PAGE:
Ballet Afrique takes audiences back to Harlem Renaissance


Ballet Afrique, a dance company and academy, launched in 2008 to fill a void in the Austin arts community.

“Echoes of Harlem: A Night at the Cotton Club” explores the famed venue in the 1920s.

At the height of the Harlem Renaissance nearly a century ago, the famed Cotton Club featured some of the era’s best blues and jazz performers. The venue, which featured African-American entertainers, had a whites-only clientele.

Singers, dancers and musicians weren’t allowed to mix with the club’s audience. And their families couldn’t watch loved ones take the stage.

But on Saturday, Austin’s Ballet Afrique imagines a different history inside the 1920s New York City hot spot. What if, despite rising racial tensions at the time, the Cotton Club had, for at least one night, opened its doors to an integrated audience? What if Duke Ellington, one of the venue’s signature artists, had threatened to walk out if it didn’t happen?

“Echoes of Harlem: A Night at the Cotton Club” examines the cultural complexities of the period while taking audiences back in time. To immerse in the swanky club experience of yesteryear, ticket holders will be asked to dress in roaring 1920s attire and no cellphones will be allowed at the show, which will be 8 p.m. Saturday at the Sterling Event Center in Northeast Austin.

“I’m trying to take you on a journey to understand how it felt to be an artist or person at the time,” said China Smith, Ballet Afrique’s founding artistic director. “What if you were gay then? What if you were an interracial couple? I want to make people think. Through art you build understanding.”

Smith launched Ballet Afrique, a dance company and academy, nearly 10 years ago to fill a gaping void she felt while growing up in the city. Although she had a childhood exposed to cultural arts of all kinds, she rarely saw African-American arts culture represented in Austin.

“When you don’t see yourself, your community or people who look like you artistically valued, I think it plays a huge part in how you internalize your self-value,” Smith said.

She also tired of seeing African-American artists constantly leave Austin in search of opportunities elsewhere and hoped Ballet Afrique would offer performers a place to grow artistically.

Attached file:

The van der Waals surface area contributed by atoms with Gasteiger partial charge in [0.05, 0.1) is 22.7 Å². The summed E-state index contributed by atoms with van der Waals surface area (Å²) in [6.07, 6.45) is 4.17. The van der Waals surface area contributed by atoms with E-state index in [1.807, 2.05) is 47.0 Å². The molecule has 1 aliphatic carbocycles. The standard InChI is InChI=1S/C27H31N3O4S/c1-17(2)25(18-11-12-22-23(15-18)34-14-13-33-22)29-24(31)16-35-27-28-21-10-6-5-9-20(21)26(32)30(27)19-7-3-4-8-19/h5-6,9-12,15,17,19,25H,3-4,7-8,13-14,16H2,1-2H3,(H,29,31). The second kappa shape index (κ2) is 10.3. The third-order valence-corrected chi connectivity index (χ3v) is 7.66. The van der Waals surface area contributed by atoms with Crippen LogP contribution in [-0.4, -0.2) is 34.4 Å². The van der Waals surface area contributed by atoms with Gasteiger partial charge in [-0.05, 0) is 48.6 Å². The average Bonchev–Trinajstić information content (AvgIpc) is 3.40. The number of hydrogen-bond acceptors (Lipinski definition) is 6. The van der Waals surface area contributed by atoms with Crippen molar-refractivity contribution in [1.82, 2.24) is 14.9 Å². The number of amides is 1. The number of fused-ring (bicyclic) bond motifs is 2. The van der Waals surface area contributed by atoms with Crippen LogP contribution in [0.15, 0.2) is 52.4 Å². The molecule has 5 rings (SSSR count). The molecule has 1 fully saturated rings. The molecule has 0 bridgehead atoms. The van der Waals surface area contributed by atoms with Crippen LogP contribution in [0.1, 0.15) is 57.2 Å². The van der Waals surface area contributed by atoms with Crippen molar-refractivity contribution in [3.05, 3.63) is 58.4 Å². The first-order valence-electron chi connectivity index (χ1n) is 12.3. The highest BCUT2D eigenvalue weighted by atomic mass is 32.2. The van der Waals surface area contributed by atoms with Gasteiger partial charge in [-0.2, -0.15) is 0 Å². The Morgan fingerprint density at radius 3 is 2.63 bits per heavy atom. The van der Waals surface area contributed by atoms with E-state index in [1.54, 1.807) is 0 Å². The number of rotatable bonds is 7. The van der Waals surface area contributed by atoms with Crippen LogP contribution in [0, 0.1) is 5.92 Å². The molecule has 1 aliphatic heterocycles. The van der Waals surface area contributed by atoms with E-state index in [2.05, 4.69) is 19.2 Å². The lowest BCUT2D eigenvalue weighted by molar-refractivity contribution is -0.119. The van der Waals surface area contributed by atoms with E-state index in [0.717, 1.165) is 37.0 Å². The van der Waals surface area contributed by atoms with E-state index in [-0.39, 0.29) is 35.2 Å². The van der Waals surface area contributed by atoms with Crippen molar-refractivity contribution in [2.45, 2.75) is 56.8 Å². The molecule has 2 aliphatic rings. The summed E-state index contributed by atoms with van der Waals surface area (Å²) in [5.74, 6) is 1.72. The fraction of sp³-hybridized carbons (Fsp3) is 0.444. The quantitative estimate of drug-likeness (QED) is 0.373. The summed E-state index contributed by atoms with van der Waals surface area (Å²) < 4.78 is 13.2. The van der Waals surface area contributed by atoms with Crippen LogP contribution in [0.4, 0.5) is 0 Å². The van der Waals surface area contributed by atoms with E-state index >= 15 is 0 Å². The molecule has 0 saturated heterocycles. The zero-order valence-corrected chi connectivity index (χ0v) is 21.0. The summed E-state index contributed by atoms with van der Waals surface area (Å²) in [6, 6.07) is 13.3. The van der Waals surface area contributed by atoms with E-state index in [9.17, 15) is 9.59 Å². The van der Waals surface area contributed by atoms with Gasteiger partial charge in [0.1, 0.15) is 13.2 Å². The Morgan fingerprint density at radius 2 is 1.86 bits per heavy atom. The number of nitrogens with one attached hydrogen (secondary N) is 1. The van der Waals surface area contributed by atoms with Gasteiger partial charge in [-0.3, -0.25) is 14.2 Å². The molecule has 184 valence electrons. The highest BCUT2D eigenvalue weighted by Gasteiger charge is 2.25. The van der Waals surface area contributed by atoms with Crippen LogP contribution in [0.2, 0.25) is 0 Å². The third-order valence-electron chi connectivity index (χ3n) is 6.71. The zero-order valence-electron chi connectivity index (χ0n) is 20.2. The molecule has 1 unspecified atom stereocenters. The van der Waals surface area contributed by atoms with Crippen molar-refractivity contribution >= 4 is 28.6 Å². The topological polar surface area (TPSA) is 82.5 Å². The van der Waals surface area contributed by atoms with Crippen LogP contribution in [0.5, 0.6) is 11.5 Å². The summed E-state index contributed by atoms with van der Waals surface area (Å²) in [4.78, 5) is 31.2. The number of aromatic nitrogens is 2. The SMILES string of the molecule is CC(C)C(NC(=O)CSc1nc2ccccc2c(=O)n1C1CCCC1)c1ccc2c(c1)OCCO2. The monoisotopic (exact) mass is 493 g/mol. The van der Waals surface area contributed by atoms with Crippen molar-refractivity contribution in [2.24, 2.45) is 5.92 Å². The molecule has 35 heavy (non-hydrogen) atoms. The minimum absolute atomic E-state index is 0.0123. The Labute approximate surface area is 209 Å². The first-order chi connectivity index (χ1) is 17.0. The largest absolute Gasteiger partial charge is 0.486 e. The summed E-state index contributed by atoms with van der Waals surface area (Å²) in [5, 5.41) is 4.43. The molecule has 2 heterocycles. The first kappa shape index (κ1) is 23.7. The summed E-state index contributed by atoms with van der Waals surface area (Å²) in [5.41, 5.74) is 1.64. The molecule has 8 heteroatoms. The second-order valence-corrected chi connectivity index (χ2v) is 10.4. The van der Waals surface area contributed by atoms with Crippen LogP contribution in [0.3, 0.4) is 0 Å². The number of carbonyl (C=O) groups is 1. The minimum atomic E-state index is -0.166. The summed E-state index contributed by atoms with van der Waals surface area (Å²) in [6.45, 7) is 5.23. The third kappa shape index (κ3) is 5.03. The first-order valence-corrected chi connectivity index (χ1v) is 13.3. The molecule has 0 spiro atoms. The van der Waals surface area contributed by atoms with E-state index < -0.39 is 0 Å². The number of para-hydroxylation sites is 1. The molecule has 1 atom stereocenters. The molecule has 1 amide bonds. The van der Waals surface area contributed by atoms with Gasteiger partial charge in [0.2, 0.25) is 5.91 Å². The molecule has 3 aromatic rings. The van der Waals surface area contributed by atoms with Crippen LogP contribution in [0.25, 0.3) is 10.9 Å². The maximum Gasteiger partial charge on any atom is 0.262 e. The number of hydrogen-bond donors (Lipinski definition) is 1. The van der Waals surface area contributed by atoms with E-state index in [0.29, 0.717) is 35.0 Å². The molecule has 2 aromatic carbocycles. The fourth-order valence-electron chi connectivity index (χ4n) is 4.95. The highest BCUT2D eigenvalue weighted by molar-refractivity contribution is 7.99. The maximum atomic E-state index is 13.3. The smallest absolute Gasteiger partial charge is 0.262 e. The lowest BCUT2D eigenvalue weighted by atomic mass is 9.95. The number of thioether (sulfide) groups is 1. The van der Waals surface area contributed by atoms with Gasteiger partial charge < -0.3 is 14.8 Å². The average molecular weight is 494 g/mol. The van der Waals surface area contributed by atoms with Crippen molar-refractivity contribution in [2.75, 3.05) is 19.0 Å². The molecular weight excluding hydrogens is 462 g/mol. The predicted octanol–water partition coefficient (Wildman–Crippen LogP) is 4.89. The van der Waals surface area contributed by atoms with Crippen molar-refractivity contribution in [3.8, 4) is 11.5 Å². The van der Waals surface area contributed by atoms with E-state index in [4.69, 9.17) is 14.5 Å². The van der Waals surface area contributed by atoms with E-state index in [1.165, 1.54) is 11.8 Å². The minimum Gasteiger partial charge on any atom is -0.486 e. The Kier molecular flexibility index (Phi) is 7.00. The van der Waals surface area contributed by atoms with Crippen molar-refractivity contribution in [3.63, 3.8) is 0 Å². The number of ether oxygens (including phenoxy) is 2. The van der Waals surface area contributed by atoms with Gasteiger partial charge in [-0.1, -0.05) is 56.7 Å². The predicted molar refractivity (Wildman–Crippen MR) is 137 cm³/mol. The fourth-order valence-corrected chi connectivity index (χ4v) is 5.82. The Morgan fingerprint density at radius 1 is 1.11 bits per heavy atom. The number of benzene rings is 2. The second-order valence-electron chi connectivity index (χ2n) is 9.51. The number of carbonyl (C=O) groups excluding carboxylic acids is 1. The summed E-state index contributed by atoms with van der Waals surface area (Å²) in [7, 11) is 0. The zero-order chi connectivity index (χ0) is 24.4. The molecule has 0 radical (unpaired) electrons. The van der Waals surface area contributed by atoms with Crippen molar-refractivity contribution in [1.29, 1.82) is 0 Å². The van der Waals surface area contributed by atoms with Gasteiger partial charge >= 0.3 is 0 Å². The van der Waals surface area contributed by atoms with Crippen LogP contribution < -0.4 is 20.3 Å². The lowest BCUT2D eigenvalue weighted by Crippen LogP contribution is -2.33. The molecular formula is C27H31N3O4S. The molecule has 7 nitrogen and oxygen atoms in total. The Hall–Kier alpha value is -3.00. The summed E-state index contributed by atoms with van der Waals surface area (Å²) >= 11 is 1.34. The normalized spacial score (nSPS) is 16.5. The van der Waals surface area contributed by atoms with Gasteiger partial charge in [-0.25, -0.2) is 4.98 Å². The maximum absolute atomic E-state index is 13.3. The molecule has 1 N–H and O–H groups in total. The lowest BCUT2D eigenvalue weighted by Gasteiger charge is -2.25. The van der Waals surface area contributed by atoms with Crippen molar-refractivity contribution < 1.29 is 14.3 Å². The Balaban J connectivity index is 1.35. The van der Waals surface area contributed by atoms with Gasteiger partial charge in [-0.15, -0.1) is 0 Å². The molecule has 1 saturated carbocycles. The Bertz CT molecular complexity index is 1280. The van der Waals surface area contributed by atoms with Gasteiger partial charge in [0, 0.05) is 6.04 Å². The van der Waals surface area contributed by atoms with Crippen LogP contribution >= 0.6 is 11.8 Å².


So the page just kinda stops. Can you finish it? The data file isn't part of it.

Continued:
“For me, I’m not necessarily looking at dance from an aesthetic perspective but more of an internal perspective,” she said. “How does dance make you feel as opposed to how does it look on your body. I believe that if it feels good, then it’s going to look good.”

Smith’s dance philosophy also involves deep diving into history and culture, which has led her to examine dance as a way of healing and surviving. She’s researched dance in places from Congo Square in New Orleans, where slaves congregated on Sundays to dance, sing and play drums, to the Harlem Renaissance during the Jim Crow-era.

“I call it survival through brilliance,” she said.

Smith often wondered what it would have been like to live and perform during the Harlem Renaissance. “Echoes of Harlem,” which is part of the dance company’s Love Letters performance series, will recreate Duke Ellington’s orchestra, replicate menus from that time and bring singers like Billie Holiday and Lena Horne to life.

At a rehearsal during crunch time this week, while costumes were still being sewn in the corner of the dance studio and moves perfected, singer and dancer Ashley Hazzard, 24, soaked it all in. It was the first time she’s been featured in an all-black production. “Normally, I’m the only one,” she said. “So this has been really inspiring and empowering.”

Hazzard, who portrays Horne and sings “Stormy Weather” in the show, said she hopes the stories of Harlem Renaissance-era trailblazers, like Horne, don’t get lost.

“Austin needs to have a place where you can see all these beautiful types of cultures,” Smith said. “I’m desperately trying to keep that alive in Austin.”

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